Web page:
This report examines the transformation of selling in complex transactions,  such as those typically done in business-to-business (B2B) sales or high-  consideration consumer sales. Three types of transitions drive the digital  transformation process: Platform Integration, Organization, and Culture.

Notably, while digital technologies may drive the transformation, the strategic  focus for sales teams must include changing organization and culture such that  customers become the core of the selling process.

INTEGRATION OF DATA, INSIGHTS, AND CONTENT PLATFORMS LAYS THE FOUNDATION.

Digital Transformation of Sales 3 Transitions

On the surface, integration appears to revolve around technology platforms. But Jerome  Thiebaud, Director of Global Digital Workplace Marketing at Avanade, pointed out a subtle  difference, saying, “It’s not because you have technology that you are going to be successful  in the marketplace. It’s because you have technology that allows you to focus more on the  customer, and on the human interaction.” Most companies have an overabundance of  technology but lack the integration between those platforms to keep customers at the center.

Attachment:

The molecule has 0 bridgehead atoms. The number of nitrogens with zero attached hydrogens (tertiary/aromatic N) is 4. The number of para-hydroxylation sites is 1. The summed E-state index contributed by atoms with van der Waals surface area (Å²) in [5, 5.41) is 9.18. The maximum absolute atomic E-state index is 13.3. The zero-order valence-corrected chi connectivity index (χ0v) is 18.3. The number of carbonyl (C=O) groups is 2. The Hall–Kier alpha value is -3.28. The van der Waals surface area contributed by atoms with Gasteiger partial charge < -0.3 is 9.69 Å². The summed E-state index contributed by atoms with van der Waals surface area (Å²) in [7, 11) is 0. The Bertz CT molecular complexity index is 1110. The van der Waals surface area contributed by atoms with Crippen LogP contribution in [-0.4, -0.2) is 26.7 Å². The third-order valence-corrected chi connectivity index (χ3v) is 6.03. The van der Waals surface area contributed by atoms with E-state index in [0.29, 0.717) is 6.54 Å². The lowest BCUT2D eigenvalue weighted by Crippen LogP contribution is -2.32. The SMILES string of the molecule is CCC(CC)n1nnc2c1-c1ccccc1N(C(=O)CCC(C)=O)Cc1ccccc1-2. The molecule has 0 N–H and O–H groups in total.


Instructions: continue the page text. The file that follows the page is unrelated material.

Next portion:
Maureen Blandford, CMO of Software Improvement Group, affirms, “Integration is the  new black. We’re trying to build as small a technology stack as possible, with optimal  integration.” Here are some of the top integration efforts organizations should prioritize to  transform selling.

PUT THE POWER OF DIGITAL DATA AND CONTENT IN THE HANDS OF EMPLOYEES TO ENGAGE PARTNERS AND CLIENTS.

At the most basic level, digitizing Sales means more than getting them equipment and loading them up with software and content — it’s about making sure that these enabling  technologies are tuned to drive better engagement with customers. At CBRE,  one of